# Definition:Ordinary Space

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## Definition

**Ordinary space** (or just **space**) is a word used to mean **the universe we live in**.

The intuitive belief is that space is $3$-dimensional and therefore isomorphic to the real vector space $\R^3$.

Hence **ordinary space** is usually taken as an alternative term for Euclidean $3$-dimensional space.

## Also known as

**Ordinary space** can also be referred to as **physical space** but that term is also used in common parlance to mean a particular volume for day-to-day deployment of stuff.

*I would love to take my entire collection of cuddly toys on holiday with me to St. Petersburg, but I don't have the***physical space**in my suitcase.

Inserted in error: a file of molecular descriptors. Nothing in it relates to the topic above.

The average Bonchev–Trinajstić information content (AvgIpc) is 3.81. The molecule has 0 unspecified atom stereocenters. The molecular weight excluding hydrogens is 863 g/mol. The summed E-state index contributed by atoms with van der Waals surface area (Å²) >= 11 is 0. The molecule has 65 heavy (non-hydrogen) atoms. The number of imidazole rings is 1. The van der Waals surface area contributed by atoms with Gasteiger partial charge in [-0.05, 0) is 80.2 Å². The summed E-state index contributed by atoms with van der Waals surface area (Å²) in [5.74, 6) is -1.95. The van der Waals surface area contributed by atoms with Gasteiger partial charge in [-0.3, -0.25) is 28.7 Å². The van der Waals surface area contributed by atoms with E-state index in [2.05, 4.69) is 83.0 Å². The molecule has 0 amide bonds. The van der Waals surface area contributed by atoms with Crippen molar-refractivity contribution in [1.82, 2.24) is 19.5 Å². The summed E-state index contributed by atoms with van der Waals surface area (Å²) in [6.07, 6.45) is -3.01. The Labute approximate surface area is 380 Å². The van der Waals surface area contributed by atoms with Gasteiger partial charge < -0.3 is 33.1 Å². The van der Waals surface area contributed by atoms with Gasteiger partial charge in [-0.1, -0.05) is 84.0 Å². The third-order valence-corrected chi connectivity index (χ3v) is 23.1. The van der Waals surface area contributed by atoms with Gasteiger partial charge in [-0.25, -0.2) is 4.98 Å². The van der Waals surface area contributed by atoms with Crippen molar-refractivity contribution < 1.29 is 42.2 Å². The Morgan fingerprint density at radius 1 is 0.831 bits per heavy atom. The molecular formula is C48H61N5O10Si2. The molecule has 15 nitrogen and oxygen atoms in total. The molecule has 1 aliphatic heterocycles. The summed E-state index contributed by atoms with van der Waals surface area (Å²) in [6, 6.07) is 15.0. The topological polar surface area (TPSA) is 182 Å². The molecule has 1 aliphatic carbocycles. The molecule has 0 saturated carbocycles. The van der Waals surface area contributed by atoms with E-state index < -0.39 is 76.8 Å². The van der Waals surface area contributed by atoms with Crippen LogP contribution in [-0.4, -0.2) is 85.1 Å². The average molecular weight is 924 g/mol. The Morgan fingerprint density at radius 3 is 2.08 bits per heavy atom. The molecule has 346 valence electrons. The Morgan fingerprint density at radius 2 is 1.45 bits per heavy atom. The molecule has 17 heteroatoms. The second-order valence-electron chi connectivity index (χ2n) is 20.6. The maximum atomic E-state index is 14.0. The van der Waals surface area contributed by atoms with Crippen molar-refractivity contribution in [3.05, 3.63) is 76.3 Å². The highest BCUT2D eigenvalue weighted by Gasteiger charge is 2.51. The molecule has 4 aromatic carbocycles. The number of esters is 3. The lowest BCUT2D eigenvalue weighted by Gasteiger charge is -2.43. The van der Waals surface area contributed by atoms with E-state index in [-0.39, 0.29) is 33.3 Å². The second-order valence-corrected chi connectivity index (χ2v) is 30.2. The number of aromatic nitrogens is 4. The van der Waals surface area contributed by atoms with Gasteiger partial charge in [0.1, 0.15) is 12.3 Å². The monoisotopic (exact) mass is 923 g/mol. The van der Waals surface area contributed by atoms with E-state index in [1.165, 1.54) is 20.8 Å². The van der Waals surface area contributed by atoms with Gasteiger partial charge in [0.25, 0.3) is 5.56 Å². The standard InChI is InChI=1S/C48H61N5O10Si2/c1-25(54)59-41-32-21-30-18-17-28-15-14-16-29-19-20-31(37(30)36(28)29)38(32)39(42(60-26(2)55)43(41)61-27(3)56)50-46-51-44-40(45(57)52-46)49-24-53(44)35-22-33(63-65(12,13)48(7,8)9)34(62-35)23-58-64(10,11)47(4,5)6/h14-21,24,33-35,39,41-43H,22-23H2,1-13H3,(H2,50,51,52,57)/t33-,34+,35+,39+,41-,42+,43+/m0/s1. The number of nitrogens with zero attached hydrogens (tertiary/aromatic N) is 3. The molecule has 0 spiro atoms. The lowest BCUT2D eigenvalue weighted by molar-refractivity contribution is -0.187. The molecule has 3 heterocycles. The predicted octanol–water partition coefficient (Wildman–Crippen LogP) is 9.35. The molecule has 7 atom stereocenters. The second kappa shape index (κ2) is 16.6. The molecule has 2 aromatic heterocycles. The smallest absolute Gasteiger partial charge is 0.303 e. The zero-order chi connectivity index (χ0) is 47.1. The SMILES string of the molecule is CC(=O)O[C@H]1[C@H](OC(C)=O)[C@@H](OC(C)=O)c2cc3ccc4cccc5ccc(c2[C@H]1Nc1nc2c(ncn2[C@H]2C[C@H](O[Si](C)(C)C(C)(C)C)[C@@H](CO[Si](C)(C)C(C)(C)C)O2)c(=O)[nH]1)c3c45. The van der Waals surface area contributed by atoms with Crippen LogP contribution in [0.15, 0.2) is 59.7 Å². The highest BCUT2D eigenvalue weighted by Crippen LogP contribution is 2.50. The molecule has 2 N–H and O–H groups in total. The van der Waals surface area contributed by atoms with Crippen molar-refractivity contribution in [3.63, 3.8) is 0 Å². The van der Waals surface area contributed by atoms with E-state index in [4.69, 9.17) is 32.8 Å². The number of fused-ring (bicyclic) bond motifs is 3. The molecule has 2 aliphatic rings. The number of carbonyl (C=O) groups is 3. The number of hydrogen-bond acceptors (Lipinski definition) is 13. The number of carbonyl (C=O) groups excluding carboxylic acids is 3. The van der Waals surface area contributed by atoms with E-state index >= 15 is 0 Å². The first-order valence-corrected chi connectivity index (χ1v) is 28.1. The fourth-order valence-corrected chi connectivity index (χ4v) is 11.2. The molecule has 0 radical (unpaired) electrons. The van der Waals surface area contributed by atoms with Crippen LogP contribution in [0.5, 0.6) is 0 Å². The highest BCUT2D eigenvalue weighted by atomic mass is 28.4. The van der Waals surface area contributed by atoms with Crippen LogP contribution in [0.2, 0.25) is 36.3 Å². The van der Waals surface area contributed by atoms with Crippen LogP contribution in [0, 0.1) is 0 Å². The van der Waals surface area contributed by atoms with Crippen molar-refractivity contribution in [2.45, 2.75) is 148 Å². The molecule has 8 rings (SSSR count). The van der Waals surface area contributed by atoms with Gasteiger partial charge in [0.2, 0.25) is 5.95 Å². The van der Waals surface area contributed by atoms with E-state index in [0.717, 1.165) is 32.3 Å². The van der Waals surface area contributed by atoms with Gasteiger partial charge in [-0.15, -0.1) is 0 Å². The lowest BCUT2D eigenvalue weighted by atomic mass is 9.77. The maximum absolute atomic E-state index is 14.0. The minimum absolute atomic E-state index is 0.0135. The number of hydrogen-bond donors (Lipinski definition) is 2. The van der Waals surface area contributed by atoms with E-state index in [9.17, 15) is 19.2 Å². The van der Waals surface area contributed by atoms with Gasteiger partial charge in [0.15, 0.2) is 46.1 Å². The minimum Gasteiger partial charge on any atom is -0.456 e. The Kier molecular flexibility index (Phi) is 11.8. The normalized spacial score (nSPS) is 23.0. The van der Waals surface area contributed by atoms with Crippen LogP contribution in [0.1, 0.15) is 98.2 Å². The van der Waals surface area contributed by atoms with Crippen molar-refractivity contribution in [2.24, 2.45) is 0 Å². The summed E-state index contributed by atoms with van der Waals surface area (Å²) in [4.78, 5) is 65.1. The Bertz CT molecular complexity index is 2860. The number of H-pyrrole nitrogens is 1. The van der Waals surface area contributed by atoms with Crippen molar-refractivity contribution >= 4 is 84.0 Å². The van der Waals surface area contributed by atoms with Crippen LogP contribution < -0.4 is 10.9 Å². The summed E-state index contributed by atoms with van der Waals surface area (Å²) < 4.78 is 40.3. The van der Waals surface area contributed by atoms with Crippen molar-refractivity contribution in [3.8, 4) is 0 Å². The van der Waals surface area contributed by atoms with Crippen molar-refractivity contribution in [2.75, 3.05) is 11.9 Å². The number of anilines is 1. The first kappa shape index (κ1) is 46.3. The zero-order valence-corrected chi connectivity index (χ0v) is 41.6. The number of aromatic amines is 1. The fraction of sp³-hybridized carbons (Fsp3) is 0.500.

In a wider sense, the term **natural world** can be used.

## Also see

- Results about
**ordinary space**can be found**here**.

## Linguistic Note

The adjective meaning **pertaining to** or **concerning** **(ordinary) space** is **spatial**.

## Sources

- 1947: William H. McCrea:
*Analytical Geometry of Three Dimensions*(2nd ed.) ... (next): Chapter $\text {I}$: Coordinate System: Directions: $\S 1$. Introductory - 1947: William H. McCrea:
*Analytical Geometry of Three Dimensions*(2nd ed.) ... (previous) ... (next): Chapter $\text {I}$: Coordinate System: Directions: $\S 1$. Introductory: Nomenclature - 1952: T. Ewan Faulkner:
*Projective Geometry*(2nd ed.) ... (previous) ... (next): Chapter $1$: Introduction: The Propositions of Incidence: $1.2$: The projective method: The propositions of incidence - 1964: D.E. Rutherford:
*Classical Mechanics*(3rd ed.) ... (previous) ... (next): Chapter $\text I$: Kinematics: $1$. Space and Time - 1986: David Wells:
*Curious and Interesting Numbers*... (previous) ... (next): $3$ - 1997: David Wells:
*Curious and Interesting Numbers*(2nd ed.) ... (previous) ... (next): $3$